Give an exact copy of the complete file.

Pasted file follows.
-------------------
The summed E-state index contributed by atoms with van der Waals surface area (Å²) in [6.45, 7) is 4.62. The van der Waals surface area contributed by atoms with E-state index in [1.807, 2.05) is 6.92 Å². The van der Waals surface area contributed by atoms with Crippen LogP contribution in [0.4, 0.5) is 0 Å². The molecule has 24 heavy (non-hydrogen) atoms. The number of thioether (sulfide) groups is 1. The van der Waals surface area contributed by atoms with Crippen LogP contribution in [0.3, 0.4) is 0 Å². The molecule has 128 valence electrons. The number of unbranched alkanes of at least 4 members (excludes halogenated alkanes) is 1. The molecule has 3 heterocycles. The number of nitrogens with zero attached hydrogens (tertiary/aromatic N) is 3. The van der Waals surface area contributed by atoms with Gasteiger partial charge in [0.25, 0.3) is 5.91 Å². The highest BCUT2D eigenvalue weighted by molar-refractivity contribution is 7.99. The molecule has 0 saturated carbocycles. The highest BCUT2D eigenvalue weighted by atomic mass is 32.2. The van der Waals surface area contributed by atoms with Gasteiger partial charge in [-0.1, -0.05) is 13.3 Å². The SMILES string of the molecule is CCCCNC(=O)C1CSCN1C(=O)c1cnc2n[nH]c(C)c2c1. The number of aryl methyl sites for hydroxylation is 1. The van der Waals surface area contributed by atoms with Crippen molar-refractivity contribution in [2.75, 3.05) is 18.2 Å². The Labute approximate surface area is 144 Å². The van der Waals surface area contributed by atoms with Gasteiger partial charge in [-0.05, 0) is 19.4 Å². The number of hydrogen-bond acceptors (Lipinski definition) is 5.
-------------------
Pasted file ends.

The summed E-state index contributed by atoms with van der Waals surface area (Å²) in [6.45, 7) is 4.62. The van der Waals surface area contributed by atoms with E-state index in [1.807, 2.05) is 6.92 Å². The van der Waals surface area contributed by atoms with Crippen LogP contribution in [0.4, 0.5) is 0 Å². The molecule has 24 heavy (non-hydrogen) atoms. The number of thioether (sulfide) groups is 1. The van der Waals surface area contributed by atoms with Crippen LogP contribution in [0.3, 0.4) is 0 Å². The molecule has 128 valence electrons. The number of unbranched alkanes of at least 4 members (excludes halogenated alkanes) is 1. The molecule has 3 heterocycles. The number of nitrogens with zero attached hydrogens (tertiary/aromatic N) is 3. The van der Waals surface area contributed by atoms with Gasteiger partial charge in [0.25, 0.3) is 5.91 Å². The highest BCUT2D eigenvalue weighted by molar-refractivity contribution is 7.99. The molecule has 0 saturated carbocycles. The highest BCUT2D eigenvalue weighted by atomic mass is 32.2. The van der Waals surface area contributed by atoms with Gasteiger partial charge in [-0.1, -0.05) is 13.3 Å². The SMILES string of the molecule is CCCCNC(=O)C1CSCN1C(=O)c1cnc2n[nH]c(C)c2c1. The number of aryl methyl sites for hydroxylation is 1. The van der Waals surface area contributed by atoms with Crippen molar-refractivity contribution in [2.75, 3.05) is 18.2 Å². The Labute approximate surface area is 144 Å². The van der Waals surface area contributed by atoms with Gasteiger partial charge in [-0.05, 0) is 19.4 Å². The number of hydrogen-bond acceptors (Lipinski definition) is 5.